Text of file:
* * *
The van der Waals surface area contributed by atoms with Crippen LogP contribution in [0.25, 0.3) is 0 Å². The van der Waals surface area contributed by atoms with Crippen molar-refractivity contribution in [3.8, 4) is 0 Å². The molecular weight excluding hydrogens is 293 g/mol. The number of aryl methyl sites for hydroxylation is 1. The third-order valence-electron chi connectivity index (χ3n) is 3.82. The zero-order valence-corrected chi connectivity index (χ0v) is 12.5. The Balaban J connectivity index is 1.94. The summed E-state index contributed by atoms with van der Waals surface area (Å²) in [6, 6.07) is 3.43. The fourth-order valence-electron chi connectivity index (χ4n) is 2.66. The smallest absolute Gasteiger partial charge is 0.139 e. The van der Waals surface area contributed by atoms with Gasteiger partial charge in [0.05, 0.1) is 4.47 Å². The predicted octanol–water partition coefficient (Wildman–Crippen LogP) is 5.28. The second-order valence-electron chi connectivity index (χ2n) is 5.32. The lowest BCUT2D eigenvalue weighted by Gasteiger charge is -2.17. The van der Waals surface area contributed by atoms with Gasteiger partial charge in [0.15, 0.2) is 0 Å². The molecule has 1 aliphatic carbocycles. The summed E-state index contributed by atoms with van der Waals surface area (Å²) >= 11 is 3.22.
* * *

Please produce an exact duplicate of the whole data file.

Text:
The van der Waals surface area contributed by atoms with Crippen LogP contribution in [0.25, 0.3) is 0 Å². The van der Waals surface area contributed by atoms with Crippen molar-refractivity contribution in [3.8, 4) is 0 Å². The molecular weight excluding hydrogens is 293 g/mol. The number of aryl methyl sites for hydroxylation is 1. The third-order valence-electron chi connectivity index (χ3n) is 3.82. The zero-order valence-corrected chi connectivity index (χ0v) is 12.5. The Balaban J connectivity index is 1.94. The summed E-state index contributed by atoms with van der Waals surface area (Å²) in [6, 6.07) is 3.43. The fourth-order valence-electron chi connectivity index (χ4n) is 2.66. The smallest absolute Gasteiger partial charge is 0.139 e. The van der Waals surface area contributed by atoms with Gasteiger partial charge in [0.05, 0.1) is 4.47 Å². The predicted octanol–water partition coefficient (Wildman–Crippen LogP) is 5.28. The second-order valence-electron chi connectivity index (χ2n) is 5.32. The lowest BCUT2D eigenvalue weighted by Gasteiger charge is -2.17. The van der Waals surface area contributed by atoms with Gasteiger partial charge in [0.15, 0.2) is 0 Å². The molecule has 1 aliphatic carbocycles. The summed E-state index contributed by atoms with van der Waals surface area (Å²) >= 11 is 3.22.